We’re getting ready for my daughter’s Minion themed birthday party. She’s turning 8. Where does the time go? Since we had a snow day today, we were all home during the day and making preparations. My wife made the poster below.
Kayla couldn’t figure out which minion was which. She kept saying their names in different orders.
“Kevin, Stuart, Bob”
“Bob, Kevin, Stuart”
Not expecting much conversation I asked how many ways the three could be arranged. Without shying away from the challenge, she sat and thought for a minute. Deciding she needed to write down her thinking, she got some paper and made the lists below before confidently announcing her answer of 6.
I praised her for both showing her thinking and the organization of her method. She had been stating aloud, “well there are 2 ways that they could stand with Kevin in front, then there are two ways that they could stand with Bob in front, and then there are 2 ways that they can stand with Kevin in front”.
Curious how far I could I push, I asked her about including another minion, Dave. She struggled more with this one, initially listing 17 possibilities. When I told her that she missed some possibilities, instead of going back to her list, she surprised me by trying to go into some arithmetic. She started with a “4 times 3 times 4….48”. I asked her how she got that and she started explaining that there are 4 minions and then you multiply by 3 because there are three left, but she couldn’t explain where the other 4 was from.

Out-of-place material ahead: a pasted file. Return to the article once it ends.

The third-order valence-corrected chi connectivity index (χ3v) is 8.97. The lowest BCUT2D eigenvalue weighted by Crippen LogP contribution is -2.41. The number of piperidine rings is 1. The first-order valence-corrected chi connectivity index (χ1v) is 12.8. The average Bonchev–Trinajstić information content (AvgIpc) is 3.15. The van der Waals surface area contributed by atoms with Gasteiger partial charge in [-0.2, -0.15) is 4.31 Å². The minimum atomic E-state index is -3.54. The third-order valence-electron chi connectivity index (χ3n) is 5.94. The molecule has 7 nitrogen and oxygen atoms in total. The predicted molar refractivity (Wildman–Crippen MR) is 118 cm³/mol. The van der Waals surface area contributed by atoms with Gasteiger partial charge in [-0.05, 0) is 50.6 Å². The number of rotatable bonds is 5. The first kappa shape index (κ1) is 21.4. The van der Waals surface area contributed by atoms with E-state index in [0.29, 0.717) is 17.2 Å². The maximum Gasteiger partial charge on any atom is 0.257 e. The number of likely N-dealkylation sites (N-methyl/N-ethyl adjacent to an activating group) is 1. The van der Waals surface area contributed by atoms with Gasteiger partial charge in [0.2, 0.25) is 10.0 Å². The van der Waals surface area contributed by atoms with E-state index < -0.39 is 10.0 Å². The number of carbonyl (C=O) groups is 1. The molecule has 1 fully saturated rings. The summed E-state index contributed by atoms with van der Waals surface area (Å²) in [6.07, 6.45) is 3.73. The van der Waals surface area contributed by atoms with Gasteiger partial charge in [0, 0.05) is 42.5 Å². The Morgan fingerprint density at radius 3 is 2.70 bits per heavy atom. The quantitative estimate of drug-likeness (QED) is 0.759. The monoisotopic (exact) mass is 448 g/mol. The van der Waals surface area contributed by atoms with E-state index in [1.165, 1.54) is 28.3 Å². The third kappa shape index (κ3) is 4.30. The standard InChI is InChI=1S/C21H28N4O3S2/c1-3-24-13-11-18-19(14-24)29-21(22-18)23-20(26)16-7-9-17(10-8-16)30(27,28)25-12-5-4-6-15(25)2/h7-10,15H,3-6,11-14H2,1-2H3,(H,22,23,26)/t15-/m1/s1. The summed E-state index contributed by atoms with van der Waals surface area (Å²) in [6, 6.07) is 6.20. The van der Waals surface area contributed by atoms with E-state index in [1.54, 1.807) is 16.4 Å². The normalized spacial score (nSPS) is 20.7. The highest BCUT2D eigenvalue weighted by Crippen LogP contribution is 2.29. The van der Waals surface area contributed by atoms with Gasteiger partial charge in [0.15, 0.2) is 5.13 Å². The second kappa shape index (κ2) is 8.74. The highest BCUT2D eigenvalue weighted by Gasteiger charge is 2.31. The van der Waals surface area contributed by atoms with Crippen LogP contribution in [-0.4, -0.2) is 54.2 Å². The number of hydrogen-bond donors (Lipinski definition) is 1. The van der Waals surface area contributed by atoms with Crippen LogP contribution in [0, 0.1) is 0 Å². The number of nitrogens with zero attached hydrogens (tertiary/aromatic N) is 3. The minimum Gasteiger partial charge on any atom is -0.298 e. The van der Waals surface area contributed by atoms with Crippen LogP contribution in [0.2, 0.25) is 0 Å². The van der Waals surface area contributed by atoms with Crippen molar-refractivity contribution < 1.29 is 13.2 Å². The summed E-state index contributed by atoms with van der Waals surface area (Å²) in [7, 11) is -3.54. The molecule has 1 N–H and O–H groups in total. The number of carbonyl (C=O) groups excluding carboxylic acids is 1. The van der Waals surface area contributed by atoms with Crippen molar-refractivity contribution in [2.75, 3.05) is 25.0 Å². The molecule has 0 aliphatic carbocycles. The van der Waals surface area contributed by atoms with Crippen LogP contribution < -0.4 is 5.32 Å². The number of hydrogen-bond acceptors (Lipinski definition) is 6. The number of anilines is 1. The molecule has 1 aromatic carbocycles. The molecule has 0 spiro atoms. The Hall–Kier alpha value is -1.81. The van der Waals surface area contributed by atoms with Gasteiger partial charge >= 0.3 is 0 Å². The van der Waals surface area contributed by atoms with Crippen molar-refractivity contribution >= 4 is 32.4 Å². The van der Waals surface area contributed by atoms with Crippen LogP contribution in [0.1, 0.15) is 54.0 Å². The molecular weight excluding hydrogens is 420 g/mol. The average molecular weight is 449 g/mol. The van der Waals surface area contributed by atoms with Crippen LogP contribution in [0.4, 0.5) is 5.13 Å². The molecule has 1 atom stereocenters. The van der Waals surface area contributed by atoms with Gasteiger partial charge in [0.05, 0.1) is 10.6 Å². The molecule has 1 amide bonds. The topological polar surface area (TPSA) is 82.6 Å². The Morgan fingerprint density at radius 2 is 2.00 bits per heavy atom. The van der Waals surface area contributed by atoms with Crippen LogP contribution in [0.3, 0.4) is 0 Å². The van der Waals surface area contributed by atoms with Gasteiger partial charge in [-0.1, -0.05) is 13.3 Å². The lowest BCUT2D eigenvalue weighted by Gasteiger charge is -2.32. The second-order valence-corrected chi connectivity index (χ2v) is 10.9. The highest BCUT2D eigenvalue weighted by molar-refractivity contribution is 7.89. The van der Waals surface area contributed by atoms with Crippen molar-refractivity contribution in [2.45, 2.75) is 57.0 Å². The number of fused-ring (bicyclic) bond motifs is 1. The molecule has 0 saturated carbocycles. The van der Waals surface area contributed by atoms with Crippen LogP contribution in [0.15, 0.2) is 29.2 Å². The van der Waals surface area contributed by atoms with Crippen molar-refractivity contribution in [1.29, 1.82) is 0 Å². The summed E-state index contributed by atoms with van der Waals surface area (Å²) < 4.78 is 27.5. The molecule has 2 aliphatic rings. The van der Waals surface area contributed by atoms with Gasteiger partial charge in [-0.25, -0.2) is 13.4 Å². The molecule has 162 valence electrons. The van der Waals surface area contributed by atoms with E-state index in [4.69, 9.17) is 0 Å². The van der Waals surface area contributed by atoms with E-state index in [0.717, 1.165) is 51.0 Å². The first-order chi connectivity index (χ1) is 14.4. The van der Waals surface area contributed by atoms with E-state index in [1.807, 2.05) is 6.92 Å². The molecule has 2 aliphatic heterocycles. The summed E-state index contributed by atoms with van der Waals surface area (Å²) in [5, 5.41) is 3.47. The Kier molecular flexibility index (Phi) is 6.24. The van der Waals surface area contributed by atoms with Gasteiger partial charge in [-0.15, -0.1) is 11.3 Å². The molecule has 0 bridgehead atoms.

She revised her thinking to just the 4 times 3, but then realized that she had already created more than 12 possibilities. I asked her what she knew about arranging 3 minions. She said she knew there were 6 ways to do it. I asked what happens when we add another minion. She connected the dots and was able to realize that there would be 4 times 6 possibilities for arranging 4 minions, where the 4 was “the number of minions that could be first and 6 was the number of ways that the other 3 could be lined up”.
To build on the momentum, I asked about adding a fifth minion, Jerry. Here she struggled again, so my wife asked her what patterns she noticed. We started listing the ways to line up 2 minions, then 3, then 4. Kayla recognized the recursive nature of the pattern that a 5th minion would mean 5 times as many possibilities as 4 minions, so she set to work on multiplying 5 by 24, which was immediately followed by 6 times 120, at which point her desire to do multiplication stopped.
My wife then gave Kayla a brief explanation about what a factorial is, how to calculate it and how to represent it.
Besides being ridiculously excited that I could bring Kayla into this conversation, I reflected that this is exactly the type of You do, We do, I do model of teaching that I espoused in my Ignite talk.
You Do – Kayla had a prompt about lining up minions and wrestled with the task with no input from me.
We Do – In the extension problems of 4 and 5 minions, my wife and I asked Kayla questions to understand her thinking and refine her thought process. By asking about the origins of the values in her arithmetic, she was able to independently identify flaws in her reasoning. Some direct guidance was also provided. I told her 17 was not correct, but didn’t offer any additional strategies.
I Do – Once a pattern was identified, Kayla was in a place where she could attach some new vocabulary (factorial) to an experience.